Trump is not a “businessman”

<5 min read

Donald Trump is not a businessman.  He’s a real estate developer.  Huuuge difference.

If we had, say, a software company CEO poised to set a new direction for our nation’s diplomacy, trade policy, military actions, law enforcement and healthcare system, we’d rightly be less worried.  Businesses that successfully solve problems (in the form of products and services) for people (individuals or business customers) prioritize sensitivity to human values, needs, and behaviors.  Customer experience (CX) and user experience (UX) are paramount.

Real estate developers have little customer orientation.  They aren’t making products or providing a service to anyone in particular.  They create value primarily by building something quickly, cashing out and moving on to the next project — not by innovating solutions, delighting customers, or understanding real-world consumer psychology. (Financial investing, commodity trading and Romney-style leveraged buyout businesses are also in this camp.)  A developer like Trump must care about macroeconomic trends that affect lending rates and property values — not so much the microeconomics of individual consumer/citizen experiences and decisions.  Trump, Inc. doesn’t have a CXO. 

The real estate development process rewards bullies: intimidating competitors out of the market to prevent overbuilding, strong-arming contractors to reduce construction costs, rationalizing corner-cutting, and berating permitting authorities.  The industry is notorious for graft and heavy-handed lobbying.  Arm-twisting politicians to grease the permitting wheels is not uncommon.  

Real estate is a rare industry where the least possible oversight is unambiguously best for the capital owner.  Delays cost money.  In fact, the biggest swing in a building project’s value at completion is attributable to time.  So, developers axiomatically rail against regulatory requirements to assess environmental impact, offset habitat destruction, consider visual impact, involve community voices, or abide by aesthetic covenants. Whereas raw libertarianism fails in most industries (and lacks adherents among contemporary business leaders and has long been debunked by academic economists), it finds an eager case study in real estate development.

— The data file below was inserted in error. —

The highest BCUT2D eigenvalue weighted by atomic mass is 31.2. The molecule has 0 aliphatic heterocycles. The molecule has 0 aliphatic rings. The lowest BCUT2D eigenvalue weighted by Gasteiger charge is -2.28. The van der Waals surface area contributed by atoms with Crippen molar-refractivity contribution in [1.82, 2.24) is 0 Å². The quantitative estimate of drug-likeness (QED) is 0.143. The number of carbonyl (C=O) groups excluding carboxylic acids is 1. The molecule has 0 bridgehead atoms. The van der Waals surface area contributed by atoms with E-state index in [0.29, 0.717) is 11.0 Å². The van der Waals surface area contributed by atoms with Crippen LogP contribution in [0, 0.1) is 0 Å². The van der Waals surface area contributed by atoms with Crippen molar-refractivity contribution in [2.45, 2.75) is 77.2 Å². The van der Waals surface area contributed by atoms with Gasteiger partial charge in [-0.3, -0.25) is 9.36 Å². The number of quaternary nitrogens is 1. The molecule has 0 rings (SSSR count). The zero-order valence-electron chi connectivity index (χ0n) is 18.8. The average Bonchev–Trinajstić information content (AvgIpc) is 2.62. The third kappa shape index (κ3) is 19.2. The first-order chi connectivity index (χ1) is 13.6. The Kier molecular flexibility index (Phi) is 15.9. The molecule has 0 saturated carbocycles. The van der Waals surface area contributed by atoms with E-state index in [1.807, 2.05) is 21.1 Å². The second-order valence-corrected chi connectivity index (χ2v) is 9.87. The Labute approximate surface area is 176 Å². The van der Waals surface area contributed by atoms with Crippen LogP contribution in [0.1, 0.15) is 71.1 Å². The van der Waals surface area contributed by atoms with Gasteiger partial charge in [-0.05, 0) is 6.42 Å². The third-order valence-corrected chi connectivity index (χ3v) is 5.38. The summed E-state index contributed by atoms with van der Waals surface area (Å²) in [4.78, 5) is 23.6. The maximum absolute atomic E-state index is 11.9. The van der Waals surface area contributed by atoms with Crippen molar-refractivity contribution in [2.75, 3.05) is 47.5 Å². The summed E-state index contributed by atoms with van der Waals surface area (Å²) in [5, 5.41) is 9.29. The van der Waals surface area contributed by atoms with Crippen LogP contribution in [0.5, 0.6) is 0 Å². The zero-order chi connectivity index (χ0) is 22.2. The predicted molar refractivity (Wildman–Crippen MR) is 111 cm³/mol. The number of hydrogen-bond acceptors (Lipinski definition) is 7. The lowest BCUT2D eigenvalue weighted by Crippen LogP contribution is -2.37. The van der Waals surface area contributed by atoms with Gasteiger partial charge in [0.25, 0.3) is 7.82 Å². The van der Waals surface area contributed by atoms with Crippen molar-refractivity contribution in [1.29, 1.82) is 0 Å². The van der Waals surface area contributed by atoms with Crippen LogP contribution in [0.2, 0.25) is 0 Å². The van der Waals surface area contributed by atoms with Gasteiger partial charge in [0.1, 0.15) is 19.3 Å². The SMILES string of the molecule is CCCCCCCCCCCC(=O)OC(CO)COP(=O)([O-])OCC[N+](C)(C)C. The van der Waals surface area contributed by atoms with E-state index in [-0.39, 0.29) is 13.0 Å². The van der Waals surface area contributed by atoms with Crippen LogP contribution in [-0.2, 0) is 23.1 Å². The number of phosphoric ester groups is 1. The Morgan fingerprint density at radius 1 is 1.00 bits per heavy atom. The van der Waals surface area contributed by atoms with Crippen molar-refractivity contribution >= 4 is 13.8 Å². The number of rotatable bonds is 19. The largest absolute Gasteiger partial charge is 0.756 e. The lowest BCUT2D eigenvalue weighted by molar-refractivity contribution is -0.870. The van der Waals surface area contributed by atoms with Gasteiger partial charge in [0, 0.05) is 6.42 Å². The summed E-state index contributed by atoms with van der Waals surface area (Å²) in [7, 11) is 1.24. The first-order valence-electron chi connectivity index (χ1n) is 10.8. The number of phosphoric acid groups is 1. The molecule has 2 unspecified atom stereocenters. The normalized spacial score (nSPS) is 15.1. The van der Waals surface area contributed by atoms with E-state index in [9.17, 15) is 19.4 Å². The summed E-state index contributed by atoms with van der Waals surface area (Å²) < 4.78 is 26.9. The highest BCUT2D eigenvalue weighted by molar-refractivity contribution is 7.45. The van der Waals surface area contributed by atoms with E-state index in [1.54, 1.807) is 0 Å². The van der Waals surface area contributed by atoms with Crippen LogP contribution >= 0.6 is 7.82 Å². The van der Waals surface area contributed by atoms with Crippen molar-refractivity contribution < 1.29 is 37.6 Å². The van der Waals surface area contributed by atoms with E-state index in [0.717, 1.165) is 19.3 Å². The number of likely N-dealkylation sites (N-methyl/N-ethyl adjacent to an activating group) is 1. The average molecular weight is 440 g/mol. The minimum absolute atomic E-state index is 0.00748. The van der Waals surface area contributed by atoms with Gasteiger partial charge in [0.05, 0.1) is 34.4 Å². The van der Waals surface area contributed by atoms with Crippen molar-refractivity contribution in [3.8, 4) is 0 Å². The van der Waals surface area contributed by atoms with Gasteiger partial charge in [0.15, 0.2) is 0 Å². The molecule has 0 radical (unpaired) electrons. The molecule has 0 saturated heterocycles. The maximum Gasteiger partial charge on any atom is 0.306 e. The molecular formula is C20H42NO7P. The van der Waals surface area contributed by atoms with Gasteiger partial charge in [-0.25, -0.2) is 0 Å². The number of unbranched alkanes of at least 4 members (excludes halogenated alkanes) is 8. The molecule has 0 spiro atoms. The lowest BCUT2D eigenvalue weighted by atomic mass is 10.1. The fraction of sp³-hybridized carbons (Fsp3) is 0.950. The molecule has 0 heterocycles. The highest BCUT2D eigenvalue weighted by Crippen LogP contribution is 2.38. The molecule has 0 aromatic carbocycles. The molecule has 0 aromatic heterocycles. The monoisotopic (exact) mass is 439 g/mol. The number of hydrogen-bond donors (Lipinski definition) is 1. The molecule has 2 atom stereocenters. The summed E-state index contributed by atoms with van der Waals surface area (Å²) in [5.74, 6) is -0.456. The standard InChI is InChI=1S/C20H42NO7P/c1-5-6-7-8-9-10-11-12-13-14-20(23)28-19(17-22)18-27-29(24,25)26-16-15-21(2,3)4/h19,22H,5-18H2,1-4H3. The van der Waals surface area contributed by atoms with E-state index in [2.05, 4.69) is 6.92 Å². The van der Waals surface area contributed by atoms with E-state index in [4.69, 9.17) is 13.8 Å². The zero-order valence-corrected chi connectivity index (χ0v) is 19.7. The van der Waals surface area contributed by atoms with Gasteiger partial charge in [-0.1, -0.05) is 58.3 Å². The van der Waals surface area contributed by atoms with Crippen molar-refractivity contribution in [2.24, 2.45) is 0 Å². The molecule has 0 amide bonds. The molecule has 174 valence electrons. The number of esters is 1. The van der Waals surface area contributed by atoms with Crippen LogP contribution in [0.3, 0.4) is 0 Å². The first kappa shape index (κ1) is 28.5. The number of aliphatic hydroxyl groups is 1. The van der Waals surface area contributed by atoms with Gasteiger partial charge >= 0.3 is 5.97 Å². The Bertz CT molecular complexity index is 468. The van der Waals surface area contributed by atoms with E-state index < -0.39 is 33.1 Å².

Most business sectors benefit from some regulation that ensures fair competition, protects customers, and minimizes volatility.  Even the oil and gas industry doesn’t want Trump to lift regulations on fracking, as they are fundamental to the good community relations that make operations smooth.  (Lifting regulations on fracking is in any case almost immaterial to o&g decision-making. Global commodity prices dictate whether its rational to recover a resource.)  Many industries have invested billions over time in accommodating smart regulations about air pollution, efficiency standards, toxin disposal, product labeling and safety practices.  Unwinding rules doesn’t deliver cost savings, because companies are optimized to meet existing requirements.  Imagine the absurdity of a manufacturer deciding to spend money to dismantle a production line, in order to then spend more money to rebuild it to new, lower standards.

The wild west of real estate development breeds a lose-lose, black-and-white mentality in those who make it their life.  It takes little creativity and (for those, like Trump, without resource constraints) little collaboration to provide the predictably ever-urbanizing world with yet another, bigger building.  It is unsurprising to those with exposure to the high-stakes commercial real estate sector that Trump’s oft-criticized “temperament” is one of simplistic, short-attention-span tribalism.  He’s a product a 50-year-long, monothematic career inside this one peculiar corner of “the business world”. 

Contrast the zero-sum real estate game with the complexity of technology product and service market dynamics.  Leading tech companies think creatively about creating new markets (not just wielding influence, to borrow more money, to make more of the same stuff, to match GDP and population growth).  Innovation, not access to capital, is the key to success for such companies.  They task sophisticated strategy brains with finding mutual advantage with competitors, and allocate substantial bandwidth to developing collaborative alliances and channel partnerships.  


Back to the thought experiment of a software company CEO as president-elect:  She has likely had to have the humility and foresight to radically pivot the business strategy at some juncture.  And, she’s gained functional expertise in marketing, sales, finance, operations, data analytics and IT over a varied career path.  Success in that realm requires patience (not asset-flipping), thoughtfulness (not impulsiveness), creativity (not force), collaboration (not tone-deaf demagoguery), and flexibility (not intransigence).  

While the idea of a “businessman” politician evidently seems appealing to masses of uncritical voters, that is a meaninglessly broad descriptor (encompassing the 70% of American workers who don’t work in government, military, academia or healthcare delivery).  Not all segments of “business” engender the perspective, experience, habits, and temperament necessary to translate running a business into running a country.  Real estate development should have been the least appropriate candidate.  


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